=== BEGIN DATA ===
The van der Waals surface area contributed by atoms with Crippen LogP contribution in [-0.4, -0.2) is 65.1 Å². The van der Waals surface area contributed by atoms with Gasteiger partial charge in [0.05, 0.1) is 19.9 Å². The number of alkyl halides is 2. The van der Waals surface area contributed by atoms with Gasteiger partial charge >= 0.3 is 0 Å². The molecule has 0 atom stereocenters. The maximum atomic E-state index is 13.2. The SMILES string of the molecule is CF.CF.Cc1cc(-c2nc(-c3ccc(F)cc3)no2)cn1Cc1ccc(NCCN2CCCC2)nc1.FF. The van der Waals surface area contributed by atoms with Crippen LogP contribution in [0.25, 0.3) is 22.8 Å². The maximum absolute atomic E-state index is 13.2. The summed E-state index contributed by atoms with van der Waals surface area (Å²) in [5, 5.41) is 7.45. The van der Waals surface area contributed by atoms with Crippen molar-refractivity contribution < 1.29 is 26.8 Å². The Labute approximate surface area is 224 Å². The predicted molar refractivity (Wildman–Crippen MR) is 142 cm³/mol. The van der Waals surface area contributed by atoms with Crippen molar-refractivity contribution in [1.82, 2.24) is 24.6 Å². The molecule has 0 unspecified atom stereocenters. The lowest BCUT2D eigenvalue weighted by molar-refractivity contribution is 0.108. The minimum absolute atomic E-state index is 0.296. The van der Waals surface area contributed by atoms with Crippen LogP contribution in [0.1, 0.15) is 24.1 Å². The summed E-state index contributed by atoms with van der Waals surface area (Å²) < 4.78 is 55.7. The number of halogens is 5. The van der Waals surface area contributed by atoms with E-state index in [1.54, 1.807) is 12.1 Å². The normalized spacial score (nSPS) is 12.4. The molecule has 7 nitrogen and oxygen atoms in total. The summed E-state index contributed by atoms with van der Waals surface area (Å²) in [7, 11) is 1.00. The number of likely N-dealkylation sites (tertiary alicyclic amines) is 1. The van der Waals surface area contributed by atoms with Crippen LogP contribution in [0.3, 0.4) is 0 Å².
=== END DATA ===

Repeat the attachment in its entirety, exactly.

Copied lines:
The van der Waals surface area contributed by atoms with Crippen LogP contribution in [-0.4, -0.2) is 65.1 Å². The van der Waals surface area contributed by atoms with Gasteiger partial charge in [0.05, 0.1) is 19.9 Å². The number of alkyl halides is 2. The van der Waals surface area contributed by atoms with Gasteiger partial charge >= 0.3 is 0 Å². The molecule has 0 atom stereocenters. The maximum atomic E-state index is 13.2. The SMILES string of the molecule is CF.CF.Cc1cc(-c2nc(-c3ccc(F)cc3)no2)cn1Cc1ccc(NCCN2CCCC2)nc1.FF. The van der Waals surface area contributed by atoms with Crippen LogP contribution in [0.25, 0.3) is 22.8 Å². The maximum absolute atomic E-state index is 13.2. The summed E-state index contributed by atoms with van der Waals surface area (Å²) in [5, 5.41) is 7.45. The van der Waals surface area contributed by atoms with Crippen molar-refractivity contribution < 1.29 is 26.8 Å². The Labute approximate surface area is 224 Å². The predicted molar refractivity (Wildman–Crippen MR) is 142 cm³/mol. The van der Waals surface area contributed by atoms with Crippen molar-refractivity contribution in [1.82, 2.24) is 24.6 Å². The molecule has 0 unspecified atom stereocenters. The lowest BCUT2D eigenvalue weighted by molar-refractivity contribution is 0.108. The minimum absolute atomic E-state index is 0.296. The van der Waals surface area contributed by atoms with Crippen LogP contribution in [0.1, 0.15) is 24.1 Å². The summed E-state index contributed by atoms with van der Waals surface area (Å²) < 4.78 is 55.7. The number of halogens is 5. The van der Waals surface area contributed by atoms with E-state index in [1.54, 1.807) is 12.1 Å². The normalized spacial score (nSPS) is 12.4. The molecule has 7 nitrogen and oxygen atoms in total. The summed E-state index contributed by atoms with van der Waals surface area (Å²) in [7, 11) is 1.00. The number of likely N-dealkylation sites (tertiary alicyclic amines) is 1. The van der Waals surface area contributed by atoms with Crippen LogP contribution in [0.3, 0.4) is 0 Å².